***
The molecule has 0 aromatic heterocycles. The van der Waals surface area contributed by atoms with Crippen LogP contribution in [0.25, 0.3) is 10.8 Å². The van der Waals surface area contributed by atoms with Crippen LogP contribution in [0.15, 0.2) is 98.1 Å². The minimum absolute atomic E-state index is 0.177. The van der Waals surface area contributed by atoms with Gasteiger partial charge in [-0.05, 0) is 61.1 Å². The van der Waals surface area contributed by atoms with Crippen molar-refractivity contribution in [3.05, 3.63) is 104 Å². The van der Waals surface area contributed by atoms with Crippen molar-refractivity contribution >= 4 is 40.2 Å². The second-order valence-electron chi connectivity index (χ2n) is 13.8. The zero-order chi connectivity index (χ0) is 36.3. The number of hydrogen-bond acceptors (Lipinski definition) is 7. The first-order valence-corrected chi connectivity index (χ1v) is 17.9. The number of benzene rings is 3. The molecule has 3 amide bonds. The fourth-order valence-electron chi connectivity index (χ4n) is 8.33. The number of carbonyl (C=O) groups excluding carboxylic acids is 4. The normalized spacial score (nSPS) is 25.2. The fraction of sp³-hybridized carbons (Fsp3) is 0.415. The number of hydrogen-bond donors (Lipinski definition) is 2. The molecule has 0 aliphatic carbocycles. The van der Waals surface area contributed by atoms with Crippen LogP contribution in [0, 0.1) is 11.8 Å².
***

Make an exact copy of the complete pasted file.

The molecule has 0 aromatic heterocycles. The van der Waals surface area contributed by atoms with Crippen LogP contribution in [0.25, 0.3) is 10.8 Å². The van der Waals surface area contributed by atoms with Crippen LogP contribution in [0.15, 0.2) is 98.1 Å². The minimum absolute atomic E-state index is 0.177. The van der Waals surface area contributed by atoms with Gasteiger partial charge in [-0.05, 0) is 61.1 Å². The van der Waals surface area contributed by atoms with Crippen molar-refractivity contribution in [3.05, 3.63) is 104 Å². The van der Waals surface area contributed by atoms with Crippen molar-refractivity contribution >= 4 is 40.2 Å². The second-order valence-electron chi connectivity index (χ2n) is 13.8. The zero-order chi connectivity index (χ0) is 36.3. The number of hydrogen-bond acceptors (Lipinski definition) is 7. The first-order valence-corrected chi connectivity index (χ1v) is 17.9. The number of benzene rings is 3. The molecule has 3 amide bonds. The fourth-order valence-electron chi connectivity index (χ4n) is 8.33. The number of carbonyl (C=O) groups excluding carboxylic acids is 4. The normalized spacial score (nSPS) is 25.2. The fraction of sp³-hybridized carbons (Fsp3) is 0.415. The number of hydrogen-bond donors (Lipinski definition) is 2. The molecule has 0 aliphatic carbocycles. The van der Waals surface area contributed by atoms with Crippen LogP contribution in [0, 0.1) is 11.8 Å².